Is Terrorism the Weapon of the Weak?

Terrorism is still the weapon of the weak

The “Muslim grievance” mantra is back. Israel’s war in Gaza, we are again being told, is going to prompt aggrieved Muslims the world over to resort to terrorism — the “weapon of the weak.”

Thus, during a recent U.S. Senate hearing on global security threats, the top American intelligence official, Avril Haines, “warned that the war in Gaza could embolden terrorist groups, which are aligned in their opposition to the United States for its support of Israel.”

Similarly, Reuters reports that:

European security officials are seeing a growing risk of attacks by Islamists radicalised by the Israel-Hamas war, with the biggest threat likely to come from ‘lone wolf’ assailants who are hard to track.

This view that the majority of Muslim terrorism is a product of Muslim rage at Israel and its supporters — the U.S. in particular — goes back decades and has been championed by a broad array of politicians, academics, journalists, and the media in general. According to this logic, because the Jewish state is stronger than the Palestinians and Muslim neighbors in general, the latter, who are often depicted as frustrated “underdogs,” tend to respond any which way they can — namely, terrorism — in an effort to achieve “justice,” or at least revenge.

Bullies of the World

Yet, as with all false narratives, the survival of this one relies on concealing the bigger, more complete picture, as captured by the following question: If Muslims get a free pass when their violence and terrorism is directed against those stronger than them, how does one rationalize away their violence and terrorism when it is directed against those weaker than them — for example, against millions of indigenous Christians living in the Muslim world?

According to reliable statistics published annually, nearly 40 of the 50 nations where Christians are most persecuted are Muslim. Eleven of the 13 absolute worst nations, where Christians experience “extreme persecution,” are also Muslim.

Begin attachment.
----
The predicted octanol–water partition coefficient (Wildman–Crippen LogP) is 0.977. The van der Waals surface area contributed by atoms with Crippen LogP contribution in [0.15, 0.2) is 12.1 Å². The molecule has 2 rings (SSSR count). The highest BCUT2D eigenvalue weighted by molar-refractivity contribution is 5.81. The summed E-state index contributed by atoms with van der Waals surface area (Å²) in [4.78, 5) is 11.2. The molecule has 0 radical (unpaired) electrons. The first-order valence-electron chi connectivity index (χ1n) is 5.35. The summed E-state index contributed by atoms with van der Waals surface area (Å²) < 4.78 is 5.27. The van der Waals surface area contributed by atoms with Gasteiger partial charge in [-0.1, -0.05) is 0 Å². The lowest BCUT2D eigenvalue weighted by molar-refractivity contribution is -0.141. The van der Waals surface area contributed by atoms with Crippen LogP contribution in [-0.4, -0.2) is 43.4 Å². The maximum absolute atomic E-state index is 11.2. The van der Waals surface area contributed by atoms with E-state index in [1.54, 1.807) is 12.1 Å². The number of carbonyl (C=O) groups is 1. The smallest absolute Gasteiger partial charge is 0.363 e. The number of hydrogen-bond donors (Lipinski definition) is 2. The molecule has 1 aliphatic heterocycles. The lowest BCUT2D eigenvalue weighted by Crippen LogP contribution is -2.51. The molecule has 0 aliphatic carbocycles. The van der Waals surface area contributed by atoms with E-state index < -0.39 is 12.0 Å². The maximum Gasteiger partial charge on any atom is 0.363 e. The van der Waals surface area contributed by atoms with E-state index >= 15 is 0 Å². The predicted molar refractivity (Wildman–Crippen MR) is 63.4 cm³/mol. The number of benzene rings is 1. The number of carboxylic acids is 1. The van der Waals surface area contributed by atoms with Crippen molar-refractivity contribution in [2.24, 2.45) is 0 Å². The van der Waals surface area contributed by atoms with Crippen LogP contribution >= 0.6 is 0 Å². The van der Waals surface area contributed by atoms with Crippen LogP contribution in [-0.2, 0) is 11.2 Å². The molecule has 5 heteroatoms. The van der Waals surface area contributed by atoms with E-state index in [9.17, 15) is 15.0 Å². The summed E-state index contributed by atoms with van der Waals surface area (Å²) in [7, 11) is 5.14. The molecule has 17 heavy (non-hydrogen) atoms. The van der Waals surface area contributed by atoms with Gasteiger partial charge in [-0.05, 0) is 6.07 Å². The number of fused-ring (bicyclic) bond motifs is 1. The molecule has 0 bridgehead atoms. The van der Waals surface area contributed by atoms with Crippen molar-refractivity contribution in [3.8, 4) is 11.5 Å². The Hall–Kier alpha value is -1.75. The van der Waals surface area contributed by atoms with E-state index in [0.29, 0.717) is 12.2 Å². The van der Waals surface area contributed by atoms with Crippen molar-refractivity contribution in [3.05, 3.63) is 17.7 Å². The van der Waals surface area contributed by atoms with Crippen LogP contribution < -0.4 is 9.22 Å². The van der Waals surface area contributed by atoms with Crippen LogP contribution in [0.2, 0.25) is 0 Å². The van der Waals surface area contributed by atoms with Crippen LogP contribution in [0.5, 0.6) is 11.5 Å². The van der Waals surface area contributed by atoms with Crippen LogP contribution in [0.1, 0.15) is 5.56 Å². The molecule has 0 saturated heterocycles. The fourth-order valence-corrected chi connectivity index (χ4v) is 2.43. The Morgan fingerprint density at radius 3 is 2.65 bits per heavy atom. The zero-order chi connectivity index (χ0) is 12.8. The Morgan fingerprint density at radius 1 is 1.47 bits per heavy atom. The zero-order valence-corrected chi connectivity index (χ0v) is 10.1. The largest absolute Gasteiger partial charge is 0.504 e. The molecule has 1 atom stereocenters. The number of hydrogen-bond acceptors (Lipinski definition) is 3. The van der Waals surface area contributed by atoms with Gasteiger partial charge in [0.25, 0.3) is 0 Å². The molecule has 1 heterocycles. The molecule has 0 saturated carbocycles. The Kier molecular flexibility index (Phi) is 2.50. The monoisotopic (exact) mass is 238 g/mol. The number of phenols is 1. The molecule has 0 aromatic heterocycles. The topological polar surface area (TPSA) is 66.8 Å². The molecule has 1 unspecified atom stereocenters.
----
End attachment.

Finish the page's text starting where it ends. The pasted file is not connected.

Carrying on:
Is this, too, Israel’s fault? No, the rationalizations used to minimize Muslim violence against Israel simply cannot work here, for now Muslims are the strong majority — and they are the ones violent and oppressive to their minorities. In other words, Christian persecution is perhaps the most obvious example of a phenomenon the mainstream media wants to ignore out of existence: Islamic supremacism, which guarantees that the Arab-Israeli conflict will go on in perpetuity.

‘Peaceful Coexistence’?

Vastly outnumbered and politically marginalized Christians in the Islamic world simply wish to worship in peace, and yet they are still hounded and attacked; their churches are banned or burned; their women and children are kidnapped, raped, and enslaved. These Christians are often identical to their fellow Muslim citizens in race, ethnicity, national identity, culture, and language; there is generally no political or property dispute on which the violence can be blamed. The only problem is that they are Christian — they are non-Muslims, the same category Israelis fall under — and therefore they must be brought into subjugation, one way or another.

From here it also becomes clear why the genocide of Christians in Iraq, Syria, Nigeria, Somalia, and Pakistan at the hands of Muslims who could care less about Israel and Palestinians is one of the most dramatic but least known stories of our times. The media simply cannot portray Muslim persecution of Christians as a “land dispute” or a product of “grievance” (if anything, it is the ostracized and persecuted indigenous Christian minorities who should have grievances).

And because the media cannot articulate such Islamic attacks on Christians through the “grievance” paradigm that works so well in explaining the Arab-Israeli conflict, their main recourse is not to report on them at all.

Such is the way for all apologists of Islam: to ignore or whitewash Muslim aggression — and then, in that vacuum, distort and present non-Muslim actions as the origins of the conflict. This is especially prevalent in the portrayal of history. Thus Georgetown University’s John Esposito claims that:

[f]ive centuries of peaceful coexistence [between Islam and Europe] elapsed before political events and an imperial-papal power play led to [a] centuries-long series of so-called holy wars [the Crusades] that pitted Europe against Islam and left an enduring legacy of misunderstanding and distrust.

In reality, these “five centuries of peaceful coexistence” saw Muslims terrorize and conquer more than three-fourths of Christendom; but this inconvenient fact is seldom mentioned, for knowledge of it ruins the “Muslim-grievance” narrative, just as knowledge of modern-day Muslim persecution of Christians also ruins it.

Raymond Ibrahim

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About the Author

Raymond Ibrahim
Raymond Ibrahim, author of the new book, Sword and Scimitar, Fourteen Centuries of War between Islam and the West, is a Distinguished Senior Fellow at the Gatestone Institute, a Shillman Fellow at the David Horowitz Freedom Center, and a Judith Rosen Friedman Fellow at the Middle East Forum. Facebook: https://www.facebook.com/raymond.ibrahim.5 Twitter: @RaymondIbrahim5